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Insulin Pumps Vulnerable To Hacking: J&J

First Posted: Oct 06, 2016 05:45 AM EDT
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Johnson & Johnson recently released a statement telling its patients about a security vulnerability in one of its insulin pumps: specifically, that a hacker can exploit it to overdose diabetic patients.

Before you panic: the risk is low, but medical device experts believed that it was the first time that a manufacturer had issued a warning to patients regarding cyber vulnerability, which, as Reuters indicated, is a hot topic in the industry following revelations of possible pacemaker and defibrillator bugs.

However, J&J executives did admit to know knowing actual examples of hacking attacks on their J&J Animas One Touch Ping insulin pump - but in an attempt to be safe, the company is warning customers and already providing advice on how to fix the problem, just in case.

The company addressed doctors around the United States and Canada on Monday, stating that the probability of unauthorized access is low, and that it will require technical expertise. However, Jay Radcliffe, a diabetic researcher with a cyber security firm said he was able to identify ways for a hacker to spoof communications between the remote control and the insulin pump that could force it to deliver unauthorized insulin injections.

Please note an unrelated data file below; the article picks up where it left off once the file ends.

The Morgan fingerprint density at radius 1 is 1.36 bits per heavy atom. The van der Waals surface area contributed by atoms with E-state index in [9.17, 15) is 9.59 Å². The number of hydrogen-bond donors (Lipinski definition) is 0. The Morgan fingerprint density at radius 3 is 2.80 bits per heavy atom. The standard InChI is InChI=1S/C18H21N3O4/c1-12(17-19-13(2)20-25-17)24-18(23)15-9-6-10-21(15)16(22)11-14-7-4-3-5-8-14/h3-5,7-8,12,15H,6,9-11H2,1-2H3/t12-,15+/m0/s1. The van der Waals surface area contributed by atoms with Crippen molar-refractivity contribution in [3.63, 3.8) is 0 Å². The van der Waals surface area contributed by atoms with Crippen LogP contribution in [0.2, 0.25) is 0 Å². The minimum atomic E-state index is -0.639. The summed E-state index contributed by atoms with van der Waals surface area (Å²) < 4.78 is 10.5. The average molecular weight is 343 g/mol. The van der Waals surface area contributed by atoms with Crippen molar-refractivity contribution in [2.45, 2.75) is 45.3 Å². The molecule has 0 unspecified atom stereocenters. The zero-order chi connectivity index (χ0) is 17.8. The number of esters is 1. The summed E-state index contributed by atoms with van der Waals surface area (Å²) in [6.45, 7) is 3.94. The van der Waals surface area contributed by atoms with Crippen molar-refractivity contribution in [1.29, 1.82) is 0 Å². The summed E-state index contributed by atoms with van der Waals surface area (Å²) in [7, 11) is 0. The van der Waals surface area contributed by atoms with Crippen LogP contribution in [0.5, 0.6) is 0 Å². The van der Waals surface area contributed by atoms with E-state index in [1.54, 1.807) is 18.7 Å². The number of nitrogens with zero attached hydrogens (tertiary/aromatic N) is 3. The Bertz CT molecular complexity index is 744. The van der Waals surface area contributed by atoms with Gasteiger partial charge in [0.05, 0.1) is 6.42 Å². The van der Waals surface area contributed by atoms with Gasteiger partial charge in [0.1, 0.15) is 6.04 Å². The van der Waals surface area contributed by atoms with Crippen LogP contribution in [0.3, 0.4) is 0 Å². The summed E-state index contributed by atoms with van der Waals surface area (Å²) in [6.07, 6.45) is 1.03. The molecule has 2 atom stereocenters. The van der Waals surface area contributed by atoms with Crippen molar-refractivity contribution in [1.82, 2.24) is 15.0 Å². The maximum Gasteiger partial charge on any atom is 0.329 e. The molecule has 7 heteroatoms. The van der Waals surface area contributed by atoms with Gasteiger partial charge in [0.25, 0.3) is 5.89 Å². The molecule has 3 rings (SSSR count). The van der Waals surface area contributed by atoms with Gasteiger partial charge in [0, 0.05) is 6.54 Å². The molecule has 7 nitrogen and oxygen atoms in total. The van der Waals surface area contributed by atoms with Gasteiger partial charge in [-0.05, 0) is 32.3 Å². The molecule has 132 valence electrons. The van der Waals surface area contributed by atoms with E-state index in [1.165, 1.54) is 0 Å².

Due to communications not being encrypted, hackers can gain access to the device. However, J&J executives are already working on the security issues. Company technicians who were able to replicate Radcliffe's findings also confirmed that overdosing could happen from a distance of up to 25 feet, but ultimately, the OneTouch Ping system is safe and reliable.

If patients are indeed concerned, they could take some steps to prevent such overdosing, including discontinuing the use of a wireless remote control and programming the pump itself to limit maximum insulin doses.

The FDA praised J&J for their work in discovering and finding ways to mitigate their vulnerability, as well as their initiative to disclosing the problem. J&J's Chief Information Security Officer Marene Allison are now working on ensuring that no other company products are vulnerable to the same bugs.

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